The U.S. GDP growth for the first quarter was revised down sharply. In the first estimate, GDP growth was 0.1 % annualized rate. This figure dropped to -1% with the second estimate.
The change is important and implies a lower carryover for 2014. This latter was 1.2 % with the first estimate, it is now 0.9 %. With the same scenario for the rest of the year than before the revision, growth for 2014 can now be expected 0.3% lower.
The graph shows the GDP level and we clearly perceive the changing trend in the first months of 2014.
This decline, the highest since the first quarter of 2011 (-1.29 %) can be explained mainly by lower inventories than previously estimated. This is consistent with the idea of adverse climatic conditions during the first quarter. As it was hard to produce and to deliver, companies have reduced their inventories to meet demand.
The change in inventories has a more negative contribution, from -0.57% in the first estimate to -1.62 % for the second. This is the gray bar in the graph below.
The graph shows contributions to GDP growth. I put at the end of this post, the same chart with the figures of the first estimate.
The consumption contribution is equivalent to the first estimate and is rather strong. Investment figures are revised marginally upwards and its contribution increased from -0.44 % to -0.36 %.
Thus, domestic demand has a somewhat stronger impact than in the first estimate.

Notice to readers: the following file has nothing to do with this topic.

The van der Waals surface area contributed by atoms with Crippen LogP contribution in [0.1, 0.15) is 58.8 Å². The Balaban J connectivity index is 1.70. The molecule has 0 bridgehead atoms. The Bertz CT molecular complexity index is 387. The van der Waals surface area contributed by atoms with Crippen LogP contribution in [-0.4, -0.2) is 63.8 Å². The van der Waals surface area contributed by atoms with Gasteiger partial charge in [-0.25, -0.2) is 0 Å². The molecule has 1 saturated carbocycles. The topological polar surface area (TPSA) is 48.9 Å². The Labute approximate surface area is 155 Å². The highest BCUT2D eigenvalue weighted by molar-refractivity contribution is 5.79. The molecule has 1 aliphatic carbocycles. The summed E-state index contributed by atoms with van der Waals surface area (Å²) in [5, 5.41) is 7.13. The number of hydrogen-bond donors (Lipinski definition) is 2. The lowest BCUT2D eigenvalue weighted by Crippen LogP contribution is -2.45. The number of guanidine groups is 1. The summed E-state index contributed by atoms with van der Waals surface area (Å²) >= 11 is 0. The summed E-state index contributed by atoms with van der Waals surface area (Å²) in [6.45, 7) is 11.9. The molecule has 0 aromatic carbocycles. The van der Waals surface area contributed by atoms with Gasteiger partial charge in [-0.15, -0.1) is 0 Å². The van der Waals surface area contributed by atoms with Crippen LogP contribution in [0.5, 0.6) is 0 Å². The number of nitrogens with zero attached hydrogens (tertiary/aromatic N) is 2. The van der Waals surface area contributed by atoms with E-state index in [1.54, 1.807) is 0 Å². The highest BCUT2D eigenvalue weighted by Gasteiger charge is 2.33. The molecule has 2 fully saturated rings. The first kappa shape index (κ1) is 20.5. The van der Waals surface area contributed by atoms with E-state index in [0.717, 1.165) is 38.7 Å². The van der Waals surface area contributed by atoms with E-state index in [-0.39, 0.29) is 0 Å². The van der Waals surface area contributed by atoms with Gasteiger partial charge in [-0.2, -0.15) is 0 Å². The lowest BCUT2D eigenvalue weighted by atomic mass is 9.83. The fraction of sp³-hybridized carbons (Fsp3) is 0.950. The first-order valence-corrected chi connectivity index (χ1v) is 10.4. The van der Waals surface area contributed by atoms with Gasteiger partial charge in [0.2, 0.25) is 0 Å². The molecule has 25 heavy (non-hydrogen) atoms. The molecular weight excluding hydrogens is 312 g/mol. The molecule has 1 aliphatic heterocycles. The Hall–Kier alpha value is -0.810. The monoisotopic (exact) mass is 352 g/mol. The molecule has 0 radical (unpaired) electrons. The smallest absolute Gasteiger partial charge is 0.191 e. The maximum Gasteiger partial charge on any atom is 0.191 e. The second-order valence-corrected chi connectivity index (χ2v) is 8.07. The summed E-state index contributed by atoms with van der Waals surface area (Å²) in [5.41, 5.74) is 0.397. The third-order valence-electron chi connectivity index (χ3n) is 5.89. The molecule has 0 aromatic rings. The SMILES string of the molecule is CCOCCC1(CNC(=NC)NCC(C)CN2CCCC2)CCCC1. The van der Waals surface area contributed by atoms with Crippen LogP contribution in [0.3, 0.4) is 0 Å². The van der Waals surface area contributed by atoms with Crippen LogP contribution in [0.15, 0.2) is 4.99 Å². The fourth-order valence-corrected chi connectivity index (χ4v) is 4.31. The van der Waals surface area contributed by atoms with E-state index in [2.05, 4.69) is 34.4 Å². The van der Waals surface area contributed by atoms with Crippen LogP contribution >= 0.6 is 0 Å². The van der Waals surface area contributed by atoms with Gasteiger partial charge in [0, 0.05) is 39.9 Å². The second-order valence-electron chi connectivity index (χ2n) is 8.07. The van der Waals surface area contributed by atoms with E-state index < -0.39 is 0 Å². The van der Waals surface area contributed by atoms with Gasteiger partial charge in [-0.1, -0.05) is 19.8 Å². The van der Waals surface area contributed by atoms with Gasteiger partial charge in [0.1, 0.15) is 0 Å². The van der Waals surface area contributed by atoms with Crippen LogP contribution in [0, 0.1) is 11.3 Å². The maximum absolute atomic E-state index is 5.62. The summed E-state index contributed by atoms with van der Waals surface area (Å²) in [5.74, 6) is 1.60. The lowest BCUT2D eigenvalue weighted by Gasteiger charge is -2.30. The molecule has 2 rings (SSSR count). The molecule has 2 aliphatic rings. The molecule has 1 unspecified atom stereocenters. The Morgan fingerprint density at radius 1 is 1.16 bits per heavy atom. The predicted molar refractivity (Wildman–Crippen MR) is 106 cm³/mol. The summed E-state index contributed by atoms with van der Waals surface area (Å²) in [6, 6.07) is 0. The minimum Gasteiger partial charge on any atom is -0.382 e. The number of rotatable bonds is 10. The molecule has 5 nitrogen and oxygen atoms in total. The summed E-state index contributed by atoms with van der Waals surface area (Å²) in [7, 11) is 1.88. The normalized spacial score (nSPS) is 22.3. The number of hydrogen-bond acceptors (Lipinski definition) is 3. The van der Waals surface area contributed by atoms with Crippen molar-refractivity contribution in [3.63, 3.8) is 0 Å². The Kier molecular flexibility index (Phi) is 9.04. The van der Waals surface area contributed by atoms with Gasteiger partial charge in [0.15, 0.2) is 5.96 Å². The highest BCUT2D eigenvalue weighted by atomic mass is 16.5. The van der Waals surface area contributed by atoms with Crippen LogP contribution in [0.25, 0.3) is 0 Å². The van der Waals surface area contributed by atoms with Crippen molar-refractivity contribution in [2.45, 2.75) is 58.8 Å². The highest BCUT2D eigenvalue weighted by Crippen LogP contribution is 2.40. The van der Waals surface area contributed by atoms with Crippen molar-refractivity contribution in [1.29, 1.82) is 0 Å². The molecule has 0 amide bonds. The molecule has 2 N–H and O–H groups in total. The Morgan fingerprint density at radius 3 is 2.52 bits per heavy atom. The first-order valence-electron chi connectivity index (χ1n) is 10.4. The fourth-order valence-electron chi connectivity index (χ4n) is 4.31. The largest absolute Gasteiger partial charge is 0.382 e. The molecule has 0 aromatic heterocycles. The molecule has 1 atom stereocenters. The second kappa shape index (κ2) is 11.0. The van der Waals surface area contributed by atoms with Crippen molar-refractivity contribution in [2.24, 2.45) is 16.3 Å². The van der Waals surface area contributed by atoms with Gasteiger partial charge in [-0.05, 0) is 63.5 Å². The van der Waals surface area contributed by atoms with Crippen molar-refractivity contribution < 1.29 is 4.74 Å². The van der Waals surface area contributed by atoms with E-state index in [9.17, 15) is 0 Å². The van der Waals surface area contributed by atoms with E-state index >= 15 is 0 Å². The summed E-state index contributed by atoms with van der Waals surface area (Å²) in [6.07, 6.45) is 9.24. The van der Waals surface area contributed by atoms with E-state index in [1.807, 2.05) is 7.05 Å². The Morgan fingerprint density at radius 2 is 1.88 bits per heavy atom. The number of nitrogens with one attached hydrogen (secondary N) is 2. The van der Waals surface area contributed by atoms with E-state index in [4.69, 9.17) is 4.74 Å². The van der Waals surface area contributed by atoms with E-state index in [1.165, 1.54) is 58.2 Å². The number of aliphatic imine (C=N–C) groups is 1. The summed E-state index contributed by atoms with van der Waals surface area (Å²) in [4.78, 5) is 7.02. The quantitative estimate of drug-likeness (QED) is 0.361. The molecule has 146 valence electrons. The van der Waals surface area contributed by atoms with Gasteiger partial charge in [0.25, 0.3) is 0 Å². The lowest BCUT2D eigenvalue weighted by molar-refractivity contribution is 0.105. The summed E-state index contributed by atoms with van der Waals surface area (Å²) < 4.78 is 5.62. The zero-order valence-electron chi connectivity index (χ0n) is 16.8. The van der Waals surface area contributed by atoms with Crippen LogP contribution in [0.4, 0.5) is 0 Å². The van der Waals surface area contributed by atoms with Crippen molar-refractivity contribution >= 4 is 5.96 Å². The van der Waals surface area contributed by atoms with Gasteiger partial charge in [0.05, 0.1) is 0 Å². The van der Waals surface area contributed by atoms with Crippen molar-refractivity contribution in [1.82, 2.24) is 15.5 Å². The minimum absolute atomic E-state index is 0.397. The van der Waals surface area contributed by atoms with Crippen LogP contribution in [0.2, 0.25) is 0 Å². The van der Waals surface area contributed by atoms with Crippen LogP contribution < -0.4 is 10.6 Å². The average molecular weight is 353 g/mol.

There was also an adjustment in net exports. Even if exports were better oriented, increase in imports has pushed downward the net exports contribution.
The graph below shows the adjustments between the main components of GDP.
The decline in activity even after revision seems consistent with a strong climatic hazard. Demand remained strong mainly on the consumer side but production conditions have deteriorated and companies have reduced their inventories to meet demand.
Figures that have been released at the end of the first quarter and in April and May, were stronger and it seems reasonable to consider that the first quarter was a temporary blip with no real persistence.
A strong rebound can now be expected as inventories are low. Nevertheless, growth figures will be mechanically lowered, probably close to 2.5 % for the full year 2014. This should not have a significant impact on the Federal Reserve behavior which saw the first quarter decline as transitory. There is no reason for the US Monetary Authority to change its scenario